Knowing how to communicate when you’re not feeling well is essential when living or working in China or interacting in a Chinese-speaking environment. Properly conveying that you are sick and won’t be able to attend work is both a professional courtesy and a practical necessity. For those learning the language, knowing the phrases and customs associated with calling in sick in Chinese is beneficial. This article provides an in-depth look into the vocabulary, terms, and cultural aspects to remember.
Key Vocabulary Words
- 生病 (shēng bìng) – to fall sick
- 不舒服 (bù shū fú) – to feel unwell
- 请假 (qǐng jià) – to ask for leave
- 医生 (yī shēng) – doctor
- 医院 (yī yuàn) – hospital
- 工作 (gōng zuò) – work
- 上班 (shàng bān) – to go to work
- 疾病 (jí bìng) – disease or illness
- 症状 (zhèng zhuàng) – symptoms
- 复工 (fù gōng) – return to work
我生病了，不能上班。 (Wǒ shēng bìng le, bù néng shàng bān.)-“I am sick and cannot go to work.”
我感觉不舒服，需要休息。 (Wǒ gǎn jué bù shū fú, xū yào xiū xī.) – “I’m not feeling well and need to rest.”
我要去看医生。 (Wǒ yào qù kàn yī shēng.) – “I need to see a doctor.”
我需要请假几天。 (Wǒ xū yào qǐng jià jǐ tiān.) – “I need to take a few days off.”
When to Make the Call
In most Chinese workplaces, informing your manager or the human resources division is expected when you realize you cannot work due to illness. This can be accomplished through a phone conversation, a text message, or even an email. In contrast, direct communication via phone calls is frequently favored due to its speed and individualized nature.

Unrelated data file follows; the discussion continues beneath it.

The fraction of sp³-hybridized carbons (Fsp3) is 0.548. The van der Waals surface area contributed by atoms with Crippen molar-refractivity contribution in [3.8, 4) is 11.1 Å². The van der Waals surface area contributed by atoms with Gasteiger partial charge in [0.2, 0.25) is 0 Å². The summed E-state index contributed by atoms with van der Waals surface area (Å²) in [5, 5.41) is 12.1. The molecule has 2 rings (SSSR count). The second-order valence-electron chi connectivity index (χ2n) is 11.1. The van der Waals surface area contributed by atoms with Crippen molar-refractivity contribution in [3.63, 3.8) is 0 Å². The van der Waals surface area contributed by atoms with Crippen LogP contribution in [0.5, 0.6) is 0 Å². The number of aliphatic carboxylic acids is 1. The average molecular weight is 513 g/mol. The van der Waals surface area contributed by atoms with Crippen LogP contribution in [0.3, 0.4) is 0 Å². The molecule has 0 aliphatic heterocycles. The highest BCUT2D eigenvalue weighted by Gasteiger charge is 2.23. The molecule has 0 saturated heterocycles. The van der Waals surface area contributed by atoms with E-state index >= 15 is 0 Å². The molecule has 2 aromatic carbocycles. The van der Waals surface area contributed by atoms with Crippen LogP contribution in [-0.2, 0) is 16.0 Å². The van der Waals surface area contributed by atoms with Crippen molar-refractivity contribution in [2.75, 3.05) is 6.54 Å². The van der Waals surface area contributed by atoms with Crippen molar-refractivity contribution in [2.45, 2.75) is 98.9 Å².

How to Follow-up
Once you’ve recovered, letting your colleagues know you’re ready to return to work is good etiquette.
我已经康复，明天可以复工了。 (Wǒ yǐ jīng kāng fù, míng tiān kě yǐ fù gōng le.) – “I have recovered and can return to work tomorrow.”
You can easily manage this occasionally challenging issue if you know the linguistic and cultural intricacies of calling in sick in a Chinese-speaking environment. You’ll not only be respecting your health by doing this, but you’ll also be demonstrating professional etiquette adequately for your culture.
Frequently Asked Questions
Q: Is it considered impolite to call in sick in China?
A: In Chinese work culture, calling in sick is not considered impolite as long as you follow the proper protocols. This includes notifying your supervisor or HR department as soon as possible and providing a medical certificate for extended absences.
Q: How do I ask for a longer medical leave?
A: For an extended medical leave, you may use the phrase “我需要长时间的病假” (Wǒ xūyào cháng shíjiān de bìngjià), which means “I need a long-term sick leave.” You may also be required to provide more comprehensive medical documentation.
Q: Is bringing a small gift when returning to work after being sick is customary?
A: While not mandatory, bringing a small gift is seen as a polite gesture to thank colleagues for covering for you or to make amends for any inconvenience caused. It aligns with the Chinese cultural importance of ‘面子’ (miàn zi) or ‘face’.
Q: How do I say I am fit to work after a sickness?
A: You can use the phrase “我已经康复，可以复工了” (Wǒ yǐjīng kāngfù, kěyǐ fùgōng le), which means “I have recovered and can return to work.”
Q: Is a medical certificate always required?
A: The requirement for a medical certificate depends on company policy and the length of your absence. Generally, for a lack of more than one day, companies in China prefer to have a medical certificate.
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